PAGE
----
Much work in protein folding and dynamics has, especially in the last five years, been tackled by molecular dynamics. Here, using the same approaches as the pseudo ab-initio methods described earlier, a protein is described by some energy function which varies with the proteins conformation, allowing for a simulation of how that protein may behave in solution. An in depth discussion on molecular dynamics is far beyond the scope of this essay, but suffice to say that this provides a way to examine how a protein might fold, interact with ligands and simply how it behaves under equilibrium. Much of the early MD work showed unequivocally that proteins are wobbly, jiggly structures, as opposed to the rigid stable structures people often imagined they might be. While MD has shown great promise in terms of proteins, the energy representations for RNA are still significantly lacking. This is demonstrated by the fact that despite the wealth of structural data, current models fail to re-create the formation of the tetraloop. By contrast, given enough time, energy models will effectively predict alpha helix or beta sheet formation, despite the significant increase in the number of residues involved compared to the four nucleotide tetraloop.In this paper, Chen and Garcia aimed to address this issue. Through new parameterization of an RNA energy model, based on experimental data, classical thermodynamics, and quantum mechanics, a representation which successfully overcomes the weaknesses of older models was developed to correctly predict tetraloop formation. Moreover, this model doesn’t just predict the formation of tetraloops, but predicts the specific structural features which underlying their unusual stability. Considering this, their new model has implications for future simulations involving both RNA in isolation and RNA with proteins. It opens the door to much more effectively study short RNA strands, as this new model correctly captures a number of different thermodynamic ideas which older models failed to get right.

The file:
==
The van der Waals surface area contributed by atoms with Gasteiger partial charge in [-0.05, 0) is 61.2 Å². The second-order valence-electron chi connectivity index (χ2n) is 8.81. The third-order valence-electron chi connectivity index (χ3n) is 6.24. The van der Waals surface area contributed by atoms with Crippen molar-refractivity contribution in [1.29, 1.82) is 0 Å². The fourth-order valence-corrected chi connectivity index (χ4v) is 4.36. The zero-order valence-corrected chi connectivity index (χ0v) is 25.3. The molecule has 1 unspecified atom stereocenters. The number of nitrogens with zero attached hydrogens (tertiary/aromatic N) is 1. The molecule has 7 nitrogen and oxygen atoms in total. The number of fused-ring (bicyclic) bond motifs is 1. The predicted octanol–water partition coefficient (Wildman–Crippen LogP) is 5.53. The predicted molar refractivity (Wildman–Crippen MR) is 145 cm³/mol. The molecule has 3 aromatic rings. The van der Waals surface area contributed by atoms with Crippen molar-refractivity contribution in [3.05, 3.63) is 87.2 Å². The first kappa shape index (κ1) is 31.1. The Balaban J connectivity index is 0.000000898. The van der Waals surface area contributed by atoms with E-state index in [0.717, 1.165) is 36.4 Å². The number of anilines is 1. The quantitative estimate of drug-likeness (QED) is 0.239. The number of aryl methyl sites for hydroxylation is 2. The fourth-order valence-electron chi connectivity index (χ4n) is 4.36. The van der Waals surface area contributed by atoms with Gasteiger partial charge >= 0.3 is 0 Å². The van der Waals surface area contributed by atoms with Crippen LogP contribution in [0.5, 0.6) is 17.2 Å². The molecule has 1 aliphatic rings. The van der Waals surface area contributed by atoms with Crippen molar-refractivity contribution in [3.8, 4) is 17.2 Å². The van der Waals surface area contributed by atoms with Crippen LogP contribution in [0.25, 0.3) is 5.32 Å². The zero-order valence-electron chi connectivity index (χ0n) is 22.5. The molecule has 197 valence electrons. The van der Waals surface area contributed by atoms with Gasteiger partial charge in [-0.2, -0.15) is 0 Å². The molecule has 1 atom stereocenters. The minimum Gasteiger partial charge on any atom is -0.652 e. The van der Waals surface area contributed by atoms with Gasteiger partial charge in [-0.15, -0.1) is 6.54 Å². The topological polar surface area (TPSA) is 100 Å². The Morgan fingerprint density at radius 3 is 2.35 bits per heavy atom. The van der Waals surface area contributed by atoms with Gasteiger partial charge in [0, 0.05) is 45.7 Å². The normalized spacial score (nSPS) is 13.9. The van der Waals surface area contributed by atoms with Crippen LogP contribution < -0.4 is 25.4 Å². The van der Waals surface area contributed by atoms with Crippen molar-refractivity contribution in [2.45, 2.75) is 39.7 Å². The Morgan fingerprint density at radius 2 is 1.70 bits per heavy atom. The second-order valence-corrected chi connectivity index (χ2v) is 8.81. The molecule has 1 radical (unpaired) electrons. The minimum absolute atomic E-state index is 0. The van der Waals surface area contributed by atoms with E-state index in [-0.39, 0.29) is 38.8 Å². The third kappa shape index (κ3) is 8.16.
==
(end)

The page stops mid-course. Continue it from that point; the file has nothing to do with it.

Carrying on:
This paper also includes a possible folding scheme, whereby the tetraloops consistently form through a specific pathway. The authors correctly comment that the physiological relevance of such a pathway may be minimal, given that the 500ns replicas are constantly exchanging temperature. However, it does show an interesting and consistent behaviour, whereby loop formation is triggered by a reduction in the degrees of freedom through the initial formation of the tetraloop stem, closely followed by the loop itself.
In summary, this paper is focused around the development of a new set of RNA forcefield parameters which yield much better results than previous iterations. The fact that these parameters can recreate the tetraloop is, in many ways, simply a good demonstration that these parameters capture a set physical processes much better than older parameters. The thought is, therefore, that these parameters may allow us to examine the behaviour of small RNAs which we don’t have existing structural information for, and to make more detailed predictions which can subsequently be tested experimentally.